Boiled potatoes have a relatively low GI of 44, making them suitable for people with type 2-diabetes.
In comparison, fried sweet potatoes have a whopping 96, making them unsuitable for people with diabetes.
Some of the health benefits that sweet potatoes have been credited with include:
- Lowering inflammation
- Slowing mental decline
- Reduces risk of oxidative stress
- Could prevent severe illnesses like heart disease and diabetes
- Promote gut health and maintains a healthy digestive system
- Promote eye health and prevents eye infections.
Sweet potato starch is the powder made from the sweet potato after removing the skin and pulp.
It can be used as an excellent gluten-free flour substitute in baking and thickening agents for sauces, soups, and stews.
Although sweet potatoes are an excellent addition to a healthy diet, they contain oxalates, a naturally occurring compound in plants that bind to calcium and other minerals.
Excessive levels of oxalates might cause kidney stones. When in doubt, always check with your medical practitioner!
What Is Sweet Potato Starch Made Out Of?
Starch is a type of carbohydrate commonly found in some foods like potatoes, corn, rice, wheat, and soybeans.
The two primary starches are amylose and amylopectin.
Amylose is made up of long chains of repeating units of alpha-D-glucose molecules with branches on the polysaccharide chain.
It functions as the energy storage of plants and is more difficult to digest than amylopectin, making it a resistant starch.
On the other hand, Amylopectin is made up of short chains of repeating units of D-glucosamine molecules with branching on the polysaccharide chain.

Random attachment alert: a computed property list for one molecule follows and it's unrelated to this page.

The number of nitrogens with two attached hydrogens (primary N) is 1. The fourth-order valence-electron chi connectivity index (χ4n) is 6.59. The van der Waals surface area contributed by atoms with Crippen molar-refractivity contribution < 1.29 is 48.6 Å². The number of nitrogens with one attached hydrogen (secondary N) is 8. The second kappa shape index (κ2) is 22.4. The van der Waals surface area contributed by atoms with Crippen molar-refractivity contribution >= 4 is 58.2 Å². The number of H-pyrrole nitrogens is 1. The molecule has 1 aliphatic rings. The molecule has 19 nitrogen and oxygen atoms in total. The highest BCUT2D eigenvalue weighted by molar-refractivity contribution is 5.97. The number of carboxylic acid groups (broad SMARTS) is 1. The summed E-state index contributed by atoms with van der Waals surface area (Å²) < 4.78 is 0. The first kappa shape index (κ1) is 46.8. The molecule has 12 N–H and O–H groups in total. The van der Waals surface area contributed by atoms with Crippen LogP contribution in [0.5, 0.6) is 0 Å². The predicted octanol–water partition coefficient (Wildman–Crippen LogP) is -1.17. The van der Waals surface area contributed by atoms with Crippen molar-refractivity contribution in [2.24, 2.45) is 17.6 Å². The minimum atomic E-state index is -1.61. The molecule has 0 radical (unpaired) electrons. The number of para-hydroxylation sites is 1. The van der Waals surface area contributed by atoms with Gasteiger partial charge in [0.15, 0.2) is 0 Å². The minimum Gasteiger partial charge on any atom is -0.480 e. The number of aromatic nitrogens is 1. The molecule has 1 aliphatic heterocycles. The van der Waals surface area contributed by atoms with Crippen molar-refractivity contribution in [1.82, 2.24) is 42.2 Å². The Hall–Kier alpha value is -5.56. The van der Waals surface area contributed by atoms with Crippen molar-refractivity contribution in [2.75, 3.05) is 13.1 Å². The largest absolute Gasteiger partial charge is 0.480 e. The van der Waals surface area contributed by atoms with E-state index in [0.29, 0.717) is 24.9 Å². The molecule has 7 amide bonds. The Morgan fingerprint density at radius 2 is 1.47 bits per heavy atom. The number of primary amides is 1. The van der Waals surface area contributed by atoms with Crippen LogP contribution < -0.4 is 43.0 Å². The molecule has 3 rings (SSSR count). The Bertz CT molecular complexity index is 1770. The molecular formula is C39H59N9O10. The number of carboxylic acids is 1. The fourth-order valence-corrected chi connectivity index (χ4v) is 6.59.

Some encouraging studies show the health benefits of eating more resistant starch.
Resistant starch moves through the digestive system largely uninterrupted until it meets the hungry gut bacteria in your colon.
These healthy bacteria called probiotics are what is keeping your gut health balanced, fighting off infections, and protecting the cells from invading harmful bacteria.
Resistant starch functions in a similar way to soluble, fermentable dietary fiber.
Sweet potato flour has been used as a low-calorie alternative to wheat flour because it contains high dietary fiber and carbohydrates levels.
In addition, they are an excellent source of vitamin C, thiamine, riboflavin, niacin, and iron.
It also contains more calcium than calcium-fortified wheat or soy flour.
How Do You Extract Starch From Sweet Potatoes At Home?
Sweet potato starch is often used in baking bread, puddings, pies, and cakes.
To make sweet potato starch:
- Prepare a grater with a thin shred, a cheesecloth, and a large bowl
- Line the bowl with the cheesecloth
- Grate the raw sweet potatoes and place the pulp into the cheesecloth
- Squeeze the cheesecloth to extract the starch
- Keep squeezing until the liquid turns clear
- The leftover pulp can be milled into flour, added to soups and stews for textures, made into hash browns, or added to pastries
- Pour the liquid into a container, letting the bubbles settle
- Let sit for about 4 to 6 hours
- Starch is heavier and will settle at the bottom, while water remains on the top.
- Discard as much water as you can without pouring out the starch
- Add a small amount of clean water to rinse the starch again
- Stir and refrigerate the mixture for one hour until the starch settles at the bottom again
- Scoop out the water and allow the remaining liquid to evaporate until the starch feels dry
For each sweet potato, you should get approximately ¼ cup of starch.
While sweet potato starch is a healthy, gluten-free alternative to wheat flour, it is also used for commercial purposes.
In the food industry, processed food like Asian noodles, sweeteners, beverages, and citric acid can contain sweet potato starch.
The health benefits of sweet potato starch are similar to that of dietary fiber, promote healthy bowel movements and ensuring good gut health.
I’m Chris Watson & the Founder of EatForLonger.com. I’m a food and wellbeing enthusiast researching and sharing foodstuffs and simple food-based concepts, such as fasting and clean eating.
I hope it inspires you to make tiny changes to what you eat and when you eat while optimizing your healthspan and all-around well-being.
Read more About Me here.